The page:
Hubergroup’s new oxygen barrier coating can be applied with a film laminate made of the same polymer, usually polypropylene (PP) or polyethylene (PE), as the packaging itself. This allows the flexible packaging to be monomaterial overall and thus offers a more recyclable solution.

In addition, the oxygen transmission rate (OTR) of the barrier coating is reportedly less than 10 cubic centimetres of oxygen per square metre, which can be achieved under industrial conditions when using PP. This means that Hubergroup’s oxygen barrier can be used for oxygen-sensitive foods such as muesli or nuts.

Dr Lutz Frischmann, global product director flexible packaging at Hubergroup, adds: “Through innovative solutions such as our new barrier coating, we can contribute to a circular economy together with our customers.” Battery-recycling – Russia-Ukraine-crisis

Battery-recycling - Russia-Ukraine-crisis

-Ukraine-Russia: how the crisis could reshape petrochemicals demand

WHEN CORONAVIRUS first became a pandemic, I flagged- up that government intervention would play a critical role in shaping petrochemicals.

This proved to be the case as government cheques in the developed world were spent on computers, game consoles, washing machines and refrigerators made in China that were manufactured from domestically produced and imported petrochemicals and polymers. Battery-recycling – Russia-Ukraine-crisis

The tide that lifted China’s economic boat, as it recovered from the pandemic in H2 2020, was hugely beneficial for the whole of the global petrochemicals business.

The nature of developed-world government stimulus was also very different than during the Global Financial Crisis (GFC).

During the GFC, lower-paid workers were left to largely carry the can for sub-prime lending errors as the “too big to fail” banks were bailed out.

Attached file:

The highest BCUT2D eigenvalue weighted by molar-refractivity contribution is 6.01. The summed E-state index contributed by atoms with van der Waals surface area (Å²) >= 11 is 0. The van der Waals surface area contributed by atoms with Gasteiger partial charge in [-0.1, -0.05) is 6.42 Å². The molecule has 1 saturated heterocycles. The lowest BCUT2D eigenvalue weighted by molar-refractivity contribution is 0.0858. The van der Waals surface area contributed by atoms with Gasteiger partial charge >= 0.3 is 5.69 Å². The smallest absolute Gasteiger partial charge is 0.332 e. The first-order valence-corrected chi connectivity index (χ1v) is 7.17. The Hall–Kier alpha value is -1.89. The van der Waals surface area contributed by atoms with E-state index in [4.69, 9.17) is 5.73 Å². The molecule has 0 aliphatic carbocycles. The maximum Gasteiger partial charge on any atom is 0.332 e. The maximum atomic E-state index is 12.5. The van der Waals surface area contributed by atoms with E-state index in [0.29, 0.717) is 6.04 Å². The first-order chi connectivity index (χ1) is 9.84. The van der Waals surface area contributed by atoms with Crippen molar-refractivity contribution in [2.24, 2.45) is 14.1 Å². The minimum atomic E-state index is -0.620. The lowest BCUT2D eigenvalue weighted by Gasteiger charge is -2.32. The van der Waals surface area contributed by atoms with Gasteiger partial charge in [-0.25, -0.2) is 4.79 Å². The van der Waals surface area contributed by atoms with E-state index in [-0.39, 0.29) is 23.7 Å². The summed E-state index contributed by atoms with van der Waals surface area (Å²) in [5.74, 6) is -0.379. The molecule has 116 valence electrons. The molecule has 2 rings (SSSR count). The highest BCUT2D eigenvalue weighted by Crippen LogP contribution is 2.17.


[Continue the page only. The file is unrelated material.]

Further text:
In 2020 and 2021, money flowed into to job furlough and income support schemes that left some lower-paid workers better off during the pandemic than before it began.

Combine this with all the extra polymers consumption that came from people eating more supermarket food and less in restaurants (increased “surface area” demand) and the boom in internet sales (online deliveries use a lot of plastic packaging), and this explains why demand for resins such as polyethylene (PE) performed extremely well relative to the declines in GDP.

Further demand support came from all the syringes, personal protective equipment, face masks and medical packaging required to combat the pandemic.

I therefore don’t buy the view that the Ukraine-Russia conflict has interrupted a petrochemicals industry recovery that would otherwise have gained lots more momentum this year. Battery-recycling – Russia-Ukraine-crisis

In several key end-use sectors such as white goods, electronics and packaging, there was no real downturn in the first place. Without a downturn there cannot be a recovery. Hence, I see it as misleading to talk about the Ukraine-Russia conflict stalling a recovery in 2022.

Here are two examples of how well petrochemicals performed relative to GDP in 2020, based on ICIS Supply & Demand data: